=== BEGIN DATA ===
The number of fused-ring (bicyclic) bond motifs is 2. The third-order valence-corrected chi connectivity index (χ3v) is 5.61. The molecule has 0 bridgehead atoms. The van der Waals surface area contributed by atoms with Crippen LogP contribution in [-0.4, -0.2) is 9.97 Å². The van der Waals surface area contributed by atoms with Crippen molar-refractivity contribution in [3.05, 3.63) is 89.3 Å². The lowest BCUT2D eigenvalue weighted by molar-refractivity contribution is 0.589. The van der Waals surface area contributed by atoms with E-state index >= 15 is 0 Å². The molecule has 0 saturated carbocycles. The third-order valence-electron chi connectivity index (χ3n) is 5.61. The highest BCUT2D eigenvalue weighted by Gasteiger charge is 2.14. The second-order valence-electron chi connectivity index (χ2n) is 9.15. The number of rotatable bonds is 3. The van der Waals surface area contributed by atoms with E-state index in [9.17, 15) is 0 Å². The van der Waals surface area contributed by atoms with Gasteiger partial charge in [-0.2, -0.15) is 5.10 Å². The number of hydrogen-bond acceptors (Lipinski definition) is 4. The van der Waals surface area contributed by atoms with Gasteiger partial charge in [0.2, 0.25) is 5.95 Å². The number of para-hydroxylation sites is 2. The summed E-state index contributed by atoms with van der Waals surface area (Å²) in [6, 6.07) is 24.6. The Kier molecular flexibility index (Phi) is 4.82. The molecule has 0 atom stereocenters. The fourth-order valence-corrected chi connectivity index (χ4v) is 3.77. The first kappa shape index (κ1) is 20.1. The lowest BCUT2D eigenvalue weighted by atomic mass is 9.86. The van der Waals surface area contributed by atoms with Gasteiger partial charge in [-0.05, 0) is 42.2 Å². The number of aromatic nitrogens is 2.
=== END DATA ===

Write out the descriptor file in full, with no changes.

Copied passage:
The number of fused-ring (bicyclic) bond motifs is 2. The third-order valence-corrected chi connectivity index (χ3v) is 5.61. The molecule has 0 bridgehead atoms. The van der Waals surface area contributed by atoms with Crippen LogP contribution in [-0.4, -0.2) is 9.97 Å². The van der Waals surface area contributed by atoms with Crippen molar-refractivity contribution in [3.05, 3.63) is 89.3 Å². The lowest BCUT2D eigenvalue weighted by molar-refractivity contribution is 0.589. The van der Waals surface area contributed by atoms with E-state index >= 15 is 0 Å². The molecule has 0 saturated carbocycles. The third-order valence-electron chi connectivity index (χ3n) is 5.61. The highest BCUT2D eigenvalue weighted by Gasteiger charge is 2.14. The second-order valence-electron chi connectivity index (χ2n) is 9.15. The number of rotatable bonds is 3. The van der Waals surface area contributed by atoms with E-state index in [9.17, 15) is 0 Å². The van der Waals surface area contributed by atoms with Gasteiger partial charge in [-0.2, -0.15) is 5.10 Å². The number of hydrogen-bond acceptors (Lipinski definition) is 4. The van der Waals surface area contributed by atoms with Gasteiger partial charge in [0.2, 0.25) is 5.95 Å². The number of para-hydroxylation sites is 2. The summed E-state index contributed by atoms with van der Waals surface area (Å²) in [6, 6.07) is 24.6. The Kier molecular flexibility index (Phi) is 4.82. The molecule has 0 atom stereocenters. The fourth-order valence-corrected chi connectivity index (χ4v) is 3.77. The first kappa shape index (κ1) is 20.1. The lowest BCUT2D eigenvalue weighted by atomic mass is 9.86. The van der Waals surface area contributed by atoms with Gasteiger partial charge in [-0.05, 0) is 42.2 Å². The number of aromatic nitrogens is 2.